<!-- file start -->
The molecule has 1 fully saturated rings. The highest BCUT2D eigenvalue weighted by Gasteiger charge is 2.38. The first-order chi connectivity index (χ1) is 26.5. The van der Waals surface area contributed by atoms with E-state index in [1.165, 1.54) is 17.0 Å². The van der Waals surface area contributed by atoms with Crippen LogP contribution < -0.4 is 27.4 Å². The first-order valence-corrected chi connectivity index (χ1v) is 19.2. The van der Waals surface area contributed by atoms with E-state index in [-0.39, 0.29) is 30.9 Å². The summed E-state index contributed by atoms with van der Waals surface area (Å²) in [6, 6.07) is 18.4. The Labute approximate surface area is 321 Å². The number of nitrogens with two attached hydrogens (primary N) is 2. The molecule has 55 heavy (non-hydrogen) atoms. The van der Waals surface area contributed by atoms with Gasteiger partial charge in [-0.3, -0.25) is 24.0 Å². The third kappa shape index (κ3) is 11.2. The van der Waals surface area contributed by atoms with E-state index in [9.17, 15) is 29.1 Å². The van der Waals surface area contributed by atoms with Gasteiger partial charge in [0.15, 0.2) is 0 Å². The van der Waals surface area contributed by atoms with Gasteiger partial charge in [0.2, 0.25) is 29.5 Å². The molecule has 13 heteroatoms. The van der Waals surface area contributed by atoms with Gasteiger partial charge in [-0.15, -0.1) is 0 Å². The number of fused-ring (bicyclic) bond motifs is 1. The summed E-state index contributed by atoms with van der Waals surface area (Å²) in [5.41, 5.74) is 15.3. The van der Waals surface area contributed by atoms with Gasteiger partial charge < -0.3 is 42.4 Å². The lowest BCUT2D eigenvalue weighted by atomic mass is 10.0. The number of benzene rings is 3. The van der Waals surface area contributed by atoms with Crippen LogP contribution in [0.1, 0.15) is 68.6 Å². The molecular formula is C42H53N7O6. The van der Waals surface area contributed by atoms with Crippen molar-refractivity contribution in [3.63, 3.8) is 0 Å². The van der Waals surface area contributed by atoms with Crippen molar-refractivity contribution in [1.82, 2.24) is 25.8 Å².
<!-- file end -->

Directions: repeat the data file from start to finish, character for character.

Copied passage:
The molecule has 1 fully saturated rings. The highest BCUT2D eigenvalue weighted by Gasteiger charge is 2.38. The first-order chi connectivity index (χ1) is 26.5. The van der Waals surface area contributed by atoms with E-state index in [1.165, 1.54) is 17.0 Å². The van der Waals surface area contributed by atoms with Crippen LogP contribution < -0.4 is 27.4 Å². The first-order valence-corrected chi connectivity index (χ1v) is 19.2. The van der Waals surface area contributed by atoms with E-state index in [-0.39, 0.29) is 30.9 Å². The summed E-state index contributed by atoms with van der Waals surface area (Å²) in [6, 6.07) is 18.4. The Labute approximate surface area is 321 Å². The number of nitrogens with two attached hydrogens (primary N) is 2. The molecule has 55 heavy (non-hydrogen) atoms. The van der Waals surface area contributed by atoms with Gasteiger partial charge in [-0.3, -0.25) is 24.0 Å². The third kappa shape index (κ3) is 11.2. The van der Waals surface area contributed by atoms with E-state index in [9.17, 15) is 29.1 Å². The van der Waals surface area contributed by atoms with Gasteiger partial charge in [0.15, 0.2) is 0 Å². The van der Waals surface area contributed by atoms with Gasteiger partial charge in [0.2, 0.25) is 29.5 Å². The molecule has 13 heteroatoms. The van der Waals surface area contributed by atoms with Gasteiger partial charge in [-0.15, -0.1) is 0 Å². The number of fused-ring (bicyclic) bond motifs is 1. The summed E-state index contributed by atoms with van der Waals surface area (Å²) in [5.41, 5.74) is 15.3. The van der Waals surface area contributed by atoms with Gasteiger partial charge < -0.3 is 42.4 Å². The lowest BCUT2D eigenvalue weighted by atomic mass is 10.0. The number of benzene rings is 3. The van der Waals surface area contributed by atoms with Crippen LogP contribution in [0.1, 0.15) is 68.6 Å². The molecular formula is C42H53N7O6. The van der Waals surface area contributed by atoms with Crippen molar-refractivity contribution in [3.63, 3.8) is 0 Å². The van der Waals surface area contributed by atoms with Crippen molar-refractivity contribution in [1.82, 2.24) is 25.8 Å².